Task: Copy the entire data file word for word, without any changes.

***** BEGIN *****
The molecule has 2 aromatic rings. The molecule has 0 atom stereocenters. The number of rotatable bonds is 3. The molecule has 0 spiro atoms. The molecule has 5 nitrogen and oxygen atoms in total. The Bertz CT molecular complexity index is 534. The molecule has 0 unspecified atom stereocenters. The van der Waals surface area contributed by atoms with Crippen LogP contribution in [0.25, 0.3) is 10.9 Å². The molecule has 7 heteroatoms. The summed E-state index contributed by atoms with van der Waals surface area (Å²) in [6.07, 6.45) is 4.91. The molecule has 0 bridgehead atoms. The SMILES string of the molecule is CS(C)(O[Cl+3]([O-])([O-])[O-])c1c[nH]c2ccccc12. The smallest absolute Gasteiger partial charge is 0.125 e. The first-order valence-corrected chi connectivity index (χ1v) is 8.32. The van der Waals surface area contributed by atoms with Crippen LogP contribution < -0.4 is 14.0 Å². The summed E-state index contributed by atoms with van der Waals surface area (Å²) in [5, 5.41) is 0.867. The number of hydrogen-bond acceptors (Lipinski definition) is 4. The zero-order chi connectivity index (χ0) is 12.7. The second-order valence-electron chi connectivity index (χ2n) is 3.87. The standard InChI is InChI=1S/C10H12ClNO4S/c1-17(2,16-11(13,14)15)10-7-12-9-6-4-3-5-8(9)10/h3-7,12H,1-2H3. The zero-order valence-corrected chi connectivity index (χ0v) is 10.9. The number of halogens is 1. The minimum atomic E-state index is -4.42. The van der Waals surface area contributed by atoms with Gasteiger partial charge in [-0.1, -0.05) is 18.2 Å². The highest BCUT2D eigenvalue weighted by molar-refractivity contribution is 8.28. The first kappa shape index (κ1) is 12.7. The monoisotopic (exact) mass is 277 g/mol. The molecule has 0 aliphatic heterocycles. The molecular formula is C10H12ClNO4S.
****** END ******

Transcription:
The molecule has 2 aromatic rings. The molecule has 0 atom stereocenters. The number of rotatable bonds is 3. The molecule has 0 spiro atoms. The molecule has 5 nitrogen and oxygen atoms in total. The Bertz CT molecular complexity index is 534. The molecule has 0 unspecified atom stereocenters. The van der Waals surface area contributed by atoms with Crippen LogP contribution in [0.25, 0.3) is 10.9 Å². The molecule has 7 heteroatoms. The summed E-state index contributed by atoms with van der Waals surface area (Å²) in [6.07, 6.45) is 4.91. The molecule has 0 bridgehead atoms. The SMILES string of the molecule is CS(C)(O[Cl+3]([O-])([O-])[O-])c1c[nH]c2ccccc12. The smallest absolute Gasteiger partial charge is 0.125 e. The first-order valence-corrected chi connectivity index (χ1v) is 8.32. The van der Waals surface area contributed by atoms with Crippen LogP contribution < -0.4 is 14.0 Å². The summed E-state index contributed by atoms with van der Waals surface area (Å²) in [5, 5.41) is 0.867. The number of hydrogen-bond acceptors (Lipinski definition) is 4. The zero-order chi connectivity index (χ0) is 12.7. The second-order valence-electron chi connectivity index (χ2n) is 3.87. The standard InChI is InChI=1S/C10H12ClNO4S/c1-17(2,16-11(13,14)15)10-7-12-9-6-4-3-5-8(9)10/h3-7,12H,1-2H3. The zero-order valence-corrected chi connectivity index (χ0v) is 10.9. The number of halogens is 1. The minimum atomic E-state index is -4.42. The van der Waals surface area contributed by atoms with Gasteiger partial charge in [-0.1, -0.05) is 18.2 Å². The highest BCUT2D eigenvalue weighted by molar-refractivity contribution is 8.28. The first kappa shape index (κ1) is 12.7. The monoisotopic (exact) mass is 277 g/mol. The molecule has 0 aliphatic heterocycles. The molecular formula is C10H12ClNO4S.